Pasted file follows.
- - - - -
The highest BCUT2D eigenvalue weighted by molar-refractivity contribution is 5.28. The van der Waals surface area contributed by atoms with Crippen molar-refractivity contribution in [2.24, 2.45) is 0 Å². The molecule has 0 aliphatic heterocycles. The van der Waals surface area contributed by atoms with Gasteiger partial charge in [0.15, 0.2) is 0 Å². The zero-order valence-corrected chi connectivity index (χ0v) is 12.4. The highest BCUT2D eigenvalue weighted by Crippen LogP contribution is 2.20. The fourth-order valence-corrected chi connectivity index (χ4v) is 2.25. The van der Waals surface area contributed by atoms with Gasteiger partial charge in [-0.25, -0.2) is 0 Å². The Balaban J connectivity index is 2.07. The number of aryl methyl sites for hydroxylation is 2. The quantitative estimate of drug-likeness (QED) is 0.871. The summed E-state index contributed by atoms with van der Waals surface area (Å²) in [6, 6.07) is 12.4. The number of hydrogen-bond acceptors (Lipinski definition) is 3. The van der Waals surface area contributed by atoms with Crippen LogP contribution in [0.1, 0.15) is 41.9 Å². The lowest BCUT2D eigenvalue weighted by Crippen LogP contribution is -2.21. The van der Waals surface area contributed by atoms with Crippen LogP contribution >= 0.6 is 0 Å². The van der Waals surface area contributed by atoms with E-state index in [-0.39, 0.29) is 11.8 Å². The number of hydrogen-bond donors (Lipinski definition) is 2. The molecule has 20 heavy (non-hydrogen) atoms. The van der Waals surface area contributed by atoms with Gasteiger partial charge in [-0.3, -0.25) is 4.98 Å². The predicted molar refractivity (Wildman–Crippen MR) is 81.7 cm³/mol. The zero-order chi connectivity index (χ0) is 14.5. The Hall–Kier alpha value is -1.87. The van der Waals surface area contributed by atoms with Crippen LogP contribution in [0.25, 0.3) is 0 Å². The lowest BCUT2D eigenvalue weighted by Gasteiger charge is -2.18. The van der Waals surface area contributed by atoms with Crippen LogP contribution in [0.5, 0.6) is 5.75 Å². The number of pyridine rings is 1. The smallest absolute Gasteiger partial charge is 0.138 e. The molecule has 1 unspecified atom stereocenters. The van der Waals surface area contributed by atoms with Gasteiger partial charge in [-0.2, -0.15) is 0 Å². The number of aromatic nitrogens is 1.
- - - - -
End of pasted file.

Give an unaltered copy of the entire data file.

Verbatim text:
The highest BCUT2D eigenvalue weighted by molar-refractivity contribution is 5.28. The van der Waals surface area contributed by atoms with Crippen molar-refractivity contribution in [2.24, 2.45) is 0 Å². The molecule has 0 aliphatic heterocycles. The van der Waals surface area contributed by atoms with Gasteiger partial charge in [0.15, 0.2) is 0 Å². The zero-order valence-corrected chi connectivity index (χ0v) is 12.4. The highest BCUT2D eigenvalue weighted by Crippen LogP contribution is 2.20. The fourth-order valence-corrected chi connectivity index (χ4v) is 2.25. The van der Waals surface area contributed by atoms with Gasteiger partial charge in [-0.25, -0.2) is 0 Å². The Balaban J connectivity index is 2.07. The number of aryl methyl sites for hydroxylation is 2. The quantitative estimate of drug-likeness (QED) is 0.871. The summed E-state index contributed by atoms with van der Waals surface area (Å²) in [6, 6.07) is 12.4. The number of hydrogen-bond acceptors (Lipinski definition) is 3. The van der Waals surface area contributed by atoms with Crippen LogP contribution in [0.1, 0.15) is 41.9 Å². The lowest BCUT2D eigenvalue weighted by Crippen LogP contribution is -2.21. The van der Waals surface area contributed by atoms with Crippen LogP contribution >= 0.6 is 0 Å². The van der Waals surface area contributed by atoms with E-state index in [-0.39, 0.29) is 11.8 Å². The number of hydrogen-bond donors (Lipinski definition) is 2. The molecule has 20 heavy (non-hydrogen) atoms. The van der Waals surface area contributed by atoms with Gasteiger partial charge in [-0.3, -0.25) is 4.98 Å². The predicted molar refractivity (Wildman–Crippen MR) is 81.7 cm³/mol. The zero-order chi connectivity index (χ0) is 14.5. The Hall–Kier alpha value is -1.87. The van der Waals surface area contributed by atoms with Crippen LogP contribution in [0.25, 0.3) is 0 Å². The lowest BCUT2D eigenvalue weighted by Gasteiger charge is -2.18. The van der Waals surface area contributed by atoms with Crippen LogP contribution in [0.5, 0.6) is 5.75 Å². The number of pyridine rings is 1. The smallest absolute Gasteiger partial charge is 0.138 e. The molecule has 1 unspecified atom stereocenters. The van der Waals surface area contributed by atoms with Gasteiger partial charge in [-0.2, -0.15) is 0 Å². The number of aromatic nitrogens is 1.